The TMV article posted today “What happens to Our Consciousness when we Die” got me thinking about my own experiences being with people who die and what meanings I take out of that experience. As we go about our daily lives, grumbling about traffic or some slight we received from a coworker, it is important to keep things in perspective. To start putting our daily lives in proper perspective, I give you this: Nick’s video. It tells the story of a boy named Nick. He was born without arms or legs and faced a very difficult childhood. It is a story that affects me profoundly since I identify so strongly with his life.
Nick faced odds that made my personal struggles with disability seem puny. Like Nick, I faced bullies and people who ignored or avoided me because I was different. Even though I spent a little over 3,000 days in a hospital as a youth, I was able to eventually learn to walk and even throw a baseball, activities beyond Nick’s physical abilities. Yet we are all born with Gifts and how we use those gifts will determine how our lives turn out.
Like Nick I blamed G-d for making me disabled and different. I wanted to be “normal” in the worst way. As a child I did not understand what I did wrong so that G-d gave me polio. I was not alone in this feeling since I grew up surrounded by other polio kids who felt the same way, because I essentially lived in a polio hospital. Yet even as a child I sensed a spark in my inner being that I began to nurture. As a child living in a polio hospital during the worst of the polio epidemics, I was surrounded by children who were either learning to live or coming to peace with their dying by giving up the struggle. As the video illustrates, Nick tried to commit suicide at age 10 because the future looked so bleak. In the polio epidemics, many kids did the same thing by giving up the will to live.
The inner spark that was given to me led me, even at age 9, to try to talk kids into believing in their future – in effect to “Hold On” it will get better. As I held on to a dying boy’s hand, the words I always used were “hold on”. Years later there was a song, by REM, that captures the essence of what became my mantra in nocturnal visits to dying children. Deaths in the daytime were rare because there was always activity and noise that keep one’s attention. But at night, when all is quiet, the mind can take you places that should be avoided.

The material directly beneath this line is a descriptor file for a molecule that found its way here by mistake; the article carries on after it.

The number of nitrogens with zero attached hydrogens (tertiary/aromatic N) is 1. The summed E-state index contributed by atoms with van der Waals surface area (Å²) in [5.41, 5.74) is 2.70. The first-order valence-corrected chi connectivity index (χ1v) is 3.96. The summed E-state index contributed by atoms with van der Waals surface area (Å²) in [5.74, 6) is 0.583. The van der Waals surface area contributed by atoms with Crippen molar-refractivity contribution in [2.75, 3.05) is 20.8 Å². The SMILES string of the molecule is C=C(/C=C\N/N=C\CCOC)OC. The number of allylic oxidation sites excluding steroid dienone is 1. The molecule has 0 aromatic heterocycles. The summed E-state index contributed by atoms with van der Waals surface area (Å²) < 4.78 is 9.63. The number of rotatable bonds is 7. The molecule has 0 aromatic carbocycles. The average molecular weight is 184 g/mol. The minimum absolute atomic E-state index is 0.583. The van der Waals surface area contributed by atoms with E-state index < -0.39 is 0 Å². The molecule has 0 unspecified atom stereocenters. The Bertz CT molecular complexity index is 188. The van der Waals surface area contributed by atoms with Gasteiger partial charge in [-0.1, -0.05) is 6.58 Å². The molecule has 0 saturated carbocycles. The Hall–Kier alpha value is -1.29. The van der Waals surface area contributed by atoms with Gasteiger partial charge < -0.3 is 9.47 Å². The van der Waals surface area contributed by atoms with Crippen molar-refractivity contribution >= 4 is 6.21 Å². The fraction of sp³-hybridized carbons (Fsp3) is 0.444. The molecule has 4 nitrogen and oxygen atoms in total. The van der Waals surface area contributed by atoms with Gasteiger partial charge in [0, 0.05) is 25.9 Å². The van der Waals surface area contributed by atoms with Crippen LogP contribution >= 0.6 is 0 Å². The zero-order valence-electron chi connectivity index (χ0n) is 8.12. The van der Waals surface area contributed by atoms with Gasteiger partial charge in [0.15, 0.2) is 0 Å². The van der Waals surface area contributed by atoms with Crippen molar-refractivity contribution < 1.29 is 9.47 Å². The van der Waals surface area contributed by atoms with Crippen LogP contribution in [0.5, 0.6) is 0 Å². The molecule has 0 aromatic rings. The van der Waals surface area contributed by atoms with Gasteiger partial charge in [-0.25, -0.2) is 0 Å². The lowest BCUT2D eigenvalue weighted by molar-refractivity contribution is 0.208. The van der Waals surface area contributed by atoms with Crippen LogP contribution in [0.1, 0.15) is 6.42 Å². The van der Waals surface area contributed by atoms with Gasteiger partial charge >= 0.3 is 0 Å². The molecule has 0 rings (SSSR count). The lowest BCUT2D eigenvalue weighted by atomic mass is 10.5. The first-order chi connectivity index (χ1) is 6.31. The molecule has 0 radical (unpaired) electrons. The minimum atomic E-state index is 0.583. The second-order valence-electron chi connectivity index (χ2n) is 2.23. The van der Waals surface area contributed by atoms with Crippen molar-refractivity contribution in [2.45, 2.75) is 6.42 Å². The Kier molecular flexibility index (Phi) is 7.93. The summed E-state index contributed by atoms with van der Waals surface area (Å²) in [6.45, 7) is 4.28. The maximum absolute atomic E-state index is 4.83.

The greatest single piece of advice I ever got in my life was from my piano teacher. I was 12 years old and at a piano lesson playing some piece of music and I suddenly burst into heaping sobs of tears yelling “G-d damn G-d”. Joan, my piano teacher grabbed me by the shoulders and said “look at me, look at me”. She then told me to stop wasting my time and my life thinking about the things I could not do, but concentrate and build on the things I could do”. In that very moment, my Life made more sense.
There is a niche in life for everyone who is born and each of us is provided with the Gifts that are important to that niche. We all can’t be famous and we all can’t be incredibly wealthy but everyone’s life is important. Our world is one huge mass of interconnections and each of us performs an important function of being at the right place at the right time so the interconnections of life function properly. A life might be starting and building a solid and enriching family. Such a life might appear to be simple and insignificant on the surface. But as a result of a positive family life perhaps a child or a grandchild might be the one to discover a cure for cancer or the first to build a quantum computer. As you sit back and examine your life, remember your Gifts, because what you do and how you did it is very important. We as individuals may never know or ever understand that our role is an important piece in ensuring that this grand experience G-d gave us called Life on Earth works well.
What those polio kids could have accomplished in Life is something no one will ever know. Some were severely disabled and could not survive away from a ventilator. Most of them I did not know, or even know their names. But one thing I do know from holding their hands as they died, at the very moment of death I sensed an absolutely profound sense of loss. Not a personal loss but an important loss to future. Some part of future life will not work as it should because this one life is gone. The sensing of death is so strong, it’s like getting hit in the face by the Life force just leaving. Death in an older person is entirely different than a life lost early. When my 94 year mother died it felt not only okay but absolutely right in the greater concept of Life.
Like many of you I will never know if I used my Gifts properly, but at least I am aware that it is something worth attending to every day of my life. Like Nick, I have given motivational speeches around the country but most of my energy is spent with my students – helping them to grow up strong and steady – which is much more important than the music we are making. The old adage “In Life what doesn’t kill you, makes you stronger” is absolutely true and should always be kept in mind. This is the subject of a book I am writing, titled “The Gift”, passing along some of the secrets of a life lived well, all due to the Gift from G-d.